SF: An interfaith activist is just a fancy name for a person who brings people of different religions together for a conversation. I suppose the term activist applies to me because I feel really strongly about it and go to great lengths to ensure that people around me are having conversations, learning about each other and sharing their own experiences. I started out about a decade ago, inviting my community to visit my mosque and visiting other faith communities as well. That quickly expanded to the point where I was organizing several events for a number of groups, and some of them have had long-lasting effects on the participants. Definitely being a Muslim in America I have often felt like the representative of Islam, especially in the early days when there weren’t as many Muslims participating in dialogue. But that comes with the territory and I welcome and celebrate those questions. Since I’m a writer, much of my activism also takes place online writing for publications about interfaith harmony, for instance I was a 2014-15 contributing scholar for the State of Formation, which is the online presence for the Journal of Interreligious Dialogue, and many other similar organizations. It’s been a very rich and eye-opening experience for me, because I have learned so much from other faiths and cultures. I really believe that the path to peace in our world today is through interfaith cooperation and mutual respect.
F: Who are your literary influences?
SF: As a child and teenager, some of the old literary giants made a huge impact on me. When i was in high school we studied a lot of Shakespeare’s plays and I was really enamored of the old bard’s style of writing. It was the first time I realized that words could have such a profound effect on someone, that they could be used to effectively to tell stories that would change a reader’s life forever. Recently I’ve been reading a lot of South Asian American and British writers, especially the up and coming ones, because I think they bring a very unique voice to the literary world today, one that I fit into better than the old literary giants think.
F: Tell us about your book, Brick Walls.
SF: Brick Walls: Tales of Hope & Courage from Pakistan is a short story collection that was published in the summer of 2015. It is set in my birth country of Pakistan, which Americans typically know almost nothing about except through tired media stereotypes. Although it’s fiction, I wrote it with the intention of interfaith or intercultural dialogue, because my aim was for readers to get to know the real Pakistan, and by association, real Muslims. The collection has seven short stories, and each story has a brick wall, which refers to an obstacle or challenge faced by the main character. Each story is set in a different part of Pakistan and addresses a different socio-economic, political or religious issue… poverty, religious extremism, aging populations, gender discrimination. It is my way of showcasing the reality of living in a country like Pakistan, the hopes and dreams of everyday people, all the things we never see in mainstream media.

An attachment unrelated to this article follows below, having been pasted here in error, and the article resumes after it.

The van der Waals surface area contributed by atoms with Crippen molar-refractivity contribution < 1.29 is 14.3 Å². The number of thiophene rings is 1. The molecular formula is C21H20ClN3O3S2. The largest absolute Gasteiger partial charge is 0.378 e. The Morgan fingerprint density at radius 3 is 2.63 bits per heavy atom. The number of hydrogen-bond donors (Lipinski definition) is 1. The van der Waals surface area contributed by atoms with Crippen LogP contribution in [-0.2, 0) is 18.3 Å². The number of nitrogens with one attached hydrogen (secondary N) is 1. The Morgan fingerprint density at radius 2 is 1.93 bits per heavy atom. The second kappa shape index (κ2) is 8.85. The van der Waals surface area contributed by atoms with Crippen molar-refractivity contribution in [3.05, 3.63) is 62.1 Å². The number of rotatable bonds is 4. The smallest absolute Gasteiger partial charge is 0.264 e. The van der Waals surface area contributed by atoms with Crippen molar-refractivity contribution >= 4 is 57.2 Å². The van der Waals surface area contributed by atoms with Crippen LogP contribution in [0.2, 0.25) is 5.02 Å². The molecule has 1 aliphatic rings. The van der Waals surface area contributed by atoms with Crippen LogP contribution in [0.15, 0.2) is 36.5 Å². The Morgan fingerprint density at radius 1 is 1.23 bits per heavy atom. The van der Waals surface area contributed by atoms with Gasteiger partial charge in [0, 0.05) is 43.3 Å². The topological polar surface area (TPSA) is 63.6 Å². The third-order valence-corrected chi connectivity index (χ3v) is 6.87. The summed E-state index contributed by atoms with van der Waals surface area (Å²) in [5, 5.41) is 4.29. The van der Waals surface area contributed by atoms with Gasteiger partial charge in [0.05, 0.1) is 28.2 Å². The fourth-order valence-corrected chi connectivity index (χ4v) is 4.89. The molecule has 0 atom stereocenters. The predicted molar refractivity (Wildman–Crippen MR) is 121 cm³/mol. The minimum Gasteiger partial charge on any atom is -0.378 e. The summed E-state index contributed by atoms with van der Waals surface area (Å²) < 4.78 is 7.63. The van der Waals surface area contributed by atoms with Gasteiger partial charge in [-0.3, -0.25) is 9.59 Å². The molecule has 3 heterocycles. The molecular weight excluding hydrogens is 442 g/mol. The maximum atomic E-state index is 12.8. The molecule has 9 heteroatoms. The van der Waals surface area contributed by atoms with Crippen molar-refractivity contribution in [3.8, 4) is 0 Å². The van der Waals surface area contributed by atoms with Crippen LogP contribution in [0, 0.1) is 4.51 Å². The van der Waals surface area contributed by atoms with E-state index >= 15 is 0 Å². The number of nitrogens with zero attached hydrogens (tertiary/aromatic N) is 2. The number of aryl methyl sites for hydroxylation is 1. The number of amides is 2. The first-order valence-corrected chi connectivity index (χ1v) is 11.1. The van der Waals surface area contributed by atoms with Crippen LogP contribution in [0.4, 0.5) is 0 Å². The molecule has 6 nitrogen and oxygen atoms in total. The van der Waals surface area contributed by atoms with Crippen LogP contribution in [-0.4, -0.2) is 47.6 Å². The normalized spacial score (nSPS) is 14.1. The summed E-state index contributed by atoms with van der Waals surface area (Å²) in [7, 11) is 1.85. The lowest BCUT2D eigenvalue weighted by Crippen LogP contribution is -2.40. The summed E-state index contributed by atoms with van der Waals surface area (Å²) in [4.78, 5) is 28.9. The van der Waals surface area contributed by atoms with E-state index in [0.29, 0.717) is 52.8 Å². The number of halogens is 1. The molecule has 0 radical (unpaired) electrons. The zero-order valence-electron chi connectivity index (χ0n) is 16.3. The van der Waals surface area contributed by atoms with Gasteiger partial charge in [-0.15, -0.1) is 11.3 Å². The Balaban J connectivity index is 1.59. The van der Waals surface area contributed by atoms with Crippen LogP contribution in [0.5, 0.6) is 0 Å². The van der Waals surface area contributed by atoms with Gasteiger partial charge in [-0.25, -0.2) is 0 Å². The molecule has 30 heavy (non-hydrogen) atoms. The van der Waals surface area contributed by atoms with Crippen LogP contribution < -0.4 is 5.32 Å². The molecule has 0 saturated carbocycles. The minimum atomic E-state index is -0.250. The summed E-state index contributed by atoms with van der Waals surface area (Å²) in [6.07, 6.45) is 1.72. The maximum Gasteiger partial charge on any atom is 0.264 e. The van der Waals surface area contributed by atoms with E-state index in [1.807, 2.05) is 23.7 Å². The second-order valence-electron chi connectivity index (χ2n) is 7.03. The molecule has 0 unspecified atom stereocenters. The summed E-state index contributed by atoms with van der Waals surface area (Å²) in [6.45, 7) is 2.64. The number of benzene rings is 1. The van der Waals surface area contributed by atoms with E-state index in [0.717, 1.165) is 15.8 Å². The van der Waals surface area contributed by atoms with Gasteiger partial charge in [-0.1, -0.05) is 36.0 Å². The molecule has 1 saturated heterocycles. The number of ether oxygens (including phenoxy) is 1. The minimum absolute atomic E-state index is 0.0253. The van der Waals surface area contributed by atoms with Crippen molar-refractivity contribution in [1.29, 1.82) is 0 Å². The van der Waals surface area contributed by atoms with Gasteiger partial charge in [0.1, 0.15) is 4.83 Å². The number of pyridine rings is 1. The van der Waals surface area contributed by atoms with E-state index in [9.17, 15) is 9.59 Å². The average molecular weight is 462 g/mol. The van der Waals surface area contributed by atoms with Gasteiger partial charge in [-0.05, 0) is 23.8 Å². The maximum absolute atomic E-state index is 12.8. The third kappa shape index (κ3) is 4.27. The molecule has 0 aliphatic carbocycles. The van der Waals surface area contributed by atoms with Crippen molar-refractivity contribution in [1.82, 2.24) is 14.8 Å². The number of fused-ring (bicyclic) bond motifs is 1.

F: What is your work with Blue Minaret Literary Journal?
SF: Blue Minaret is a result of several epiphanies I have had over the last couple of years. When I began my journey as a writer, I wrote several short stories which I submitted to a bunch of literary journals. What I found was that rejections are the norm for all writers, but more so for Muslim writers who may be writing about unpopular or uncomfortable topics. At the same time I also was finding out how important being published in literary magazines was, not only for the self-esteem of a writer but also to build a resume and following. The third issue I faced was the dearth of writings about being Muslim that weren’t religious in nature, in other words, writings about actual human beings and real situations. I found myself thinking that we need to have spaces where one could go to learn about the Muslim world that are completely devoid of stereotyping or popular topics.
So I started Blue Minaret which is an online literary magazine about the Muslim journey. That doesn’t mean you have to be a Muslim to submit, and it doesn’t mean you have to write about Islam-appropriate topics. For instance, we have published some science fiction, and interviewed an author who writes about time traveling and the supernatural, and right now I’m reviewing a book about the sexcapades of Kuwaiti youth. It’s really a way to use storytelling, poetry and art to shatter stereotypes and paint a vibrant portrait of the diversity of Muslim thought.